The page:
Hubert is a French policeman with very sharp methods. After being forced to take 2 months off by his boss, who doesn't share his view on working methods, he goes back to Japan, where he ...
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After hiding his loot and getting thrown in jail, Ruby, a brooding outlaw encounters Quentin, a dim-witted and garrulous giant who befriends him. After Quentin botches a solo escape attempt... See full summary »
Gravity or Police, these guys don't believe in any law. Idolised by the youth of Paris as much as they're hated by the police, they are the Yamakasis, modern samurais. With acrobatic ... See full summary »
Châu Belle Dinh,
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A medieval nobleman and his squire are accidentally transported to contemporary times by a senile sorcerer. He enlists the aid of his descendent to try to find a way to return home, all the... See full summary »
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Hubert is a French policeman with very sharp methods. After being forced to take 2 months off by his boss, who doesn't share his view on working methods, he goes back to Japan, where he used to work 19 years ago, to settle the probate of his girlfriend who left him shortly after marriage without a trace. There he mets his former colleague Momo and his daughter Yumi who he did not know was ever born. Hubert eventually finds out why his girlfriend left him and the reason becomes his and his new daughters problem. Written by
In the arcade, the game that all the young characters convince Hubert ('Jean Reno') to play is "Dance Dance Revolution". Before you see the DDR machine (it's a 5th Mix), many of the other music-related games that are shown are also part of the Bemani series, including Beatmania and many others. The song that the characters play is 'Dive' by BeForU, and Jean Reno's character does fail on the easiest difficulty level (Basic Mode, known in more recent generations of the game as Light Mode). See more »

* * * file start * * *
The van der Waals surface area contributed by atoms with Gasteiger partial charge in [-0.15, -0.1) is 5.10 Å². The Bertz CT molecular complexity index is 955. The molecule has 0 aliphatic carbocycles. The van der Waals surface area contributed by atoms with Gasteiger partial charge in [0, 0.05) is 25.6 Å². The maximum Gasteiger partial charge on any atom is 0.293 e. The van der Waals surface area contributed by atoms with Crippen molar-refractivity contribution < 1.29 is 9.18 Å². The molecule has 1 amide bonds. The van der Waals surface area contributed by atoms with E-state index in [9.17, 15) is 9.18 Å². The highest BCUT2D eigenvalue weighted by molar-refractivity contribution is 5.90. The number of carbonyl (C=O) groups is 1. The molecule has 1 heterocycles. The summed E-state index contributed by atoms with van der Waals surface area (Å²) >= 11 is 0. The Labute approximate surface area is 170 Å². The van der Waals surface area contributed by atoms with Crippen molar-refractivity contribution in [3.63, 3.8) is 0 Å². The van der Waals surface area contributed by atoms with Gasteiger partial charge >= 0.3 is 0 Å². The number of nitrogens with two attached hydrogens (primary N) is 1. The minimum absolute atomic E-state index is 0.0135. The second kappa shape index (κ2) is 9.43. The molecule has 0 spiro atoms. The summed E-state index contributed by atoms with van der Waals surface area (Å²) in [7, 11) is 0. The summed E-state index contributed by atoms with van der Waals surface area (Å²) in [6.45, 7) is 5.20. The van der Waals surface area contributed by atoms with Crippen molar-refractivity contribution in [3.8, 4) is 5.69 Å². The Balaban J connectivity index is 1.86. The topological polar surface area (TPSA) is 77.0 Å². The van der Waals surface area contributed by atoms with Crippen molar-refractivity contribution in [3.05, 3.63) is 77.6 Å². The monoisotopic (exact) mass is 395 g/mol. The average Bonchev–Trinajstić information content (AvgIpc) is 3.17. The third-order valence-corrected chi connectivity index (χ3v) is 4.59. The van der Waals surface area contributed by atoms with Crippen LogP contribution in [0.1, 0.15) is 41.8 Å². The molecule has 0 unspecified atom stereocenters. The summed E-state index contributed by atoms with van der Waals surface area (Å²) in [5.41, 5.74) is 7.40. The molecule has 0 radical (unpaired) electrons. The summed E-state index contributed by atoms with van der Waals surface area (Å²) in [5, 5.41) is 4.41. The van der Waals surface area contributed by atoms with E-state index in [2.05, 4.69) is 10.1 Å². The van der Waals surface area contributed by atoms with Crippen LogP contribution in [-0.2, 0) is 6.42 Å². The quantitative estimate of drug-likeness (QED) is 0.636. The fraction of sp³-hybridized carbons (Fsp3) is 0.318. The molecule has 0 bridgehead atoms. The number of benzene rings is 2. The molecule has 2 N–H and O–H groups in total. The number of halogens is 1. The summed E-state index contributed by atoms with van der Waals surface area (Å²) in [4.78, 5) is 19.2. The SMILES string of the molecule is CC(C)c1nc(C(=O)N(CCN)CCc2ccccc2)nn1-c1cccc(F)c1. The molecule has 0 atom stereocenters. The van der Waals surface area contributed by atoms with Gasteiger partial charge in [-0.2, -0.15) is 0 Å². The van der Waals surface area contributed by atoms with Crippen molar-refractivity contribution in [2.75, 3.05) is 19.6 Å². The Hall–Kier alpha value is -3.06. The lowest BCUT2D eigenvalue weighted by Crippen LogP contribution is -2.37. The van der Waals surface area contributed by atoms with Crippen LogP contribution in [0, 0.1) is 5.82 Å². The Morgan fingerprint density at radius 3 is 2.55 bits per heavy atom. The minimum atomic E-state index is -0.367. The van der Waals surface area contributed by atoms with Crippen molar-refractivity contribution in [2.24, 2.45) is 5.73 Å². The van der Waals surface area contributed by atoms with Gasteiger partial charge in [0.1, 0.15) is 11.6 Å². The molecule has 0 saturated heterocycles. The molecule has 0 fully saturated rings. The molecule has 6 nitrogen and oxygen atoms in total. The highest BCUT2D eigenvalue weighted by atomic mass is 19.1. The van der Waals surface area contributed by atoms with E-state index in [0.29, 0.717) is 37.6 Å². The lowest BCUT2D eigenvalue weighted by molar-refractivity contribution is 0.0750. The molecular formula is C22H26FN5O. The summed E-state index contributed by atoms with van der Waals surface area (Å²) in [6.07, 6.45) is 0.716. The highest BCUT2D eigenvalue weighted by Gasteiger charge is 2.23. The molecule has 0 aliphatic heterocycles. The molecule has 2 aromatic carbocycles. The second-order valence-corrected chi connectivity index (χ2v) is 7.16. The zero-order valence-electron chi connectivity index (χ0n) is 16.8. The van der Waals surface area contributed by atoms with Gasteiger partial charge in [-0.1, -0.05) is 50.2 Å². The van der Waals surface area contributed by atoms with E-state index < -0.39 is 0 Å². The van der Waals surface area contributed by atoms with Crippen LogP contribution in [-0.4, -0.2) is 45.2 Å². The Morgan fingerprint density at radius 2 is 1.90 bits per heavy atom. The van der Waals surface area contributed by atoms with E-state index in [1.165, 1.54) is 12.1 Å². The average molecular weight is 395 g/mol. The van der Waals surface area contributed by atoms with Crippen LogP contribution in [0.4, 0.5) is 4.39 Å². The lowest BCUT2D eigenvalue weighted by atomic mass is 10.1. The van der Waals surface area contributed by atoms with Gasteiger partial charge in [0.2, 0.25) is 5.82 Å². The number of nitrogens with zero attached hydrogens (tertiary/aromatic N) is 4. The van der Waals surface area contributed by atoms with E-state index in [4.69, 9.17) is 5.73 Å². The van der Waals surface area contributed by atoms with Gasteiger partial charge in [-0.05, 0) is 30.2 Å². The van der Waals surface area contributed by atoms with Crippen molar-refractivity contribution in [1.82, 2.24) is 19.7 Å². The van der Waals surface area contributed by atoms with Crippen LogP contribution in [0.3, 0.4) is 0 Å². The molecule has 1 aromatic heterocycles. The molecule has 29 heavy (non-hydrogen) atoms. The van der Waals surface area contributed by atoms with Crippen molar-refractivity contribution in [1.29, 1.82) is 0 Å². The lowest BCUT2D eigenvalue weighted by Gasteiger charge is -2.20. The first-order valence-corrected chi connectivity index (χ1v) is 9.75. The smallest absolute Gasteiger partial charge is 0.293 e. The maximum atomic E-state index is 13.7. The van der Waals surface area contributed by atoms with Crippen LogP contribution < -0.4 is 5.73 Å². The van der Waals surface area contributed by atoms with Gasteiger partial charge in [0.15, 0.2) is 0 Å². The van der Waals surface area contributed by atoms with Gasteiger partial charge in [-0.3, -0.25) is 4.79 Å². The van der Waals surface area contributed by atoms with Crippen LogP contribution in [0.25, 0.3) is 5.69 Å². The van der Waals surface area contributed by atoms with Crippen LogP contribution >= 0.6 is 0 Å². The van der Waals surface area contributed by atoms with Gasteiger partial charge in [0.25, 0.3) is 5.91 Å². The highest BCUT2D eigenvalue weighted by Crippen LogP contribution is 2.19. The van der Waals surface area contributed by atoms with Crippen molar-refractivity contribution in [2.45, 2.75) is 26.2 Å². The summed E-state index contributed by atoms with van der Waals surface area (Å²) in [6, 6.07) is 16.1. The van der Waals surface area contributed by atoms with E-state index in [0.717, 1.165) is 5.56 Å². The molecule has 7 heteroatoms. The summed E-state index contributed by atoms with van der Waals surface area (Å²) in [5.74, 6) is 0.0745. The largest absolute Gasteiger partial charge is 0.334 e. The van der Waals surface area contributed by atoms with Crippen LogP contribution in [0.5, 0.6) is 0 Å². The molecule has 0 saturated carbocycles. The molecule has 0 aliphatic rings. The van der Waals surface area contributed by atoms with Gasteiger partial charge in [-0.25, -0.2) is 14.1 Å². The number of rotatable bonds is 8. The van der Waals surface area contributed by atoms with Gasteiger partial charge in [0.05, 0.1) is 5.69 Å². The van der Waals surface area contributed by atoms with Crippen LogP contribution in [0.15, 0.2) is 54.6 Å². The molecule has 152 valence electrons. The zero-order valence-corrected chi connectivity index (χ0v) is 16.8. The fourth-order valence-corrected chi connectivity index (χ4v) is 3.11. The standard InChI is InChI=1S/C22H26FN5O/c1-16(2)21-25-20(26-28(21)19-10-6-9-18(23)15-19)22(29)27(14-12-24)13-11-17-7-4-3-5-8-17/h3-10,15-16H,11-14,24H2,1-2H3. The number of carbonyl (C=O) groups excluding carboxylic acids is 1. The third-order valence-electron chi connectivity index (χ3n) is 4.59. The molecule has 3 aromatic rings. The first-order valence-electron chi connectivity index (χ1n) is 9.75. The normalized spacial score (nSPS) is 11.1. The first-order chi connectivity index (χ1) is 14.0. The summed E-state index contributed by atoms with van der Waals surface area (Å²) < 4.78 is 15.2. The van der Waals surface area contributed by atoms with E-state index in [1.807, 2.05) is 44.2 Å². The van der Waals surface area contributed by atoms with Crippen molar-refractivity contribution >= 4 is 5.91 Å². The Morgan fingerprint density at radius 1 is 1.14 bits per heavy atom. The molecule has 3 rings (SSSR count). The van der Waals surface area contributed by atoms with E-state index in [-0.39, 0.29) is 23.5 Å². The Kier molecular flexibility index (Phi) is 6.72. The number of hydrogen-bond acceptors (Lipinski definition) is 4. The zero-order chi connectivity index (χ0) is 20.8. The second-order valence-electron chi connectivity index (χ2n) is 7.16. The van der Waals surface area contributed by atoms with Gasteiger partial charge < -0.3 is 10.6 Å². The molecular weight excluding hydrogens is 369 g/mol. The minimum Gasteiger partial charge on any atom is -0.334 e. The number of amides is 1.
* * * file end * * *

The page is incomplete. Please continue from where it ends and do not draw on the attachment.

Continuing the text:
Shadow of equipment (presumably the camera) visible as camera pans forward in the club during the opening. Watch the floor. See more »
I am no Jean Reno fan, but I hired this one on DVD today and thoroughly enjoyed it. Although technically a French Film, it was mostly made in Japan and gives some insight into Japanese culture. The film provokes both tears and laughter in successive bouts. I didn't like the beginning with all its techno rubbish, but once that was out of the way and the story got going I really enjoyed myself. Reno was really quite amusing and the storyline, although nothing original, enables the spectator to enjoy him or herself. In addition, the Japanese actress was cute. Although the film cannot be considered a major work of art, it is sure to have international success as its theme is fairly universal and should be appreciated across a wide variety of cultures. There are many things which would make anyone laugh, whatever their culture or origin. There is little typically French about the film and indeed most of the action is in Tokyo. I can say fairely safely that all but the most cynical would get a great deal of fun out of this 90 minute stint. Bravo, and let's hope the film gets known worldwide !
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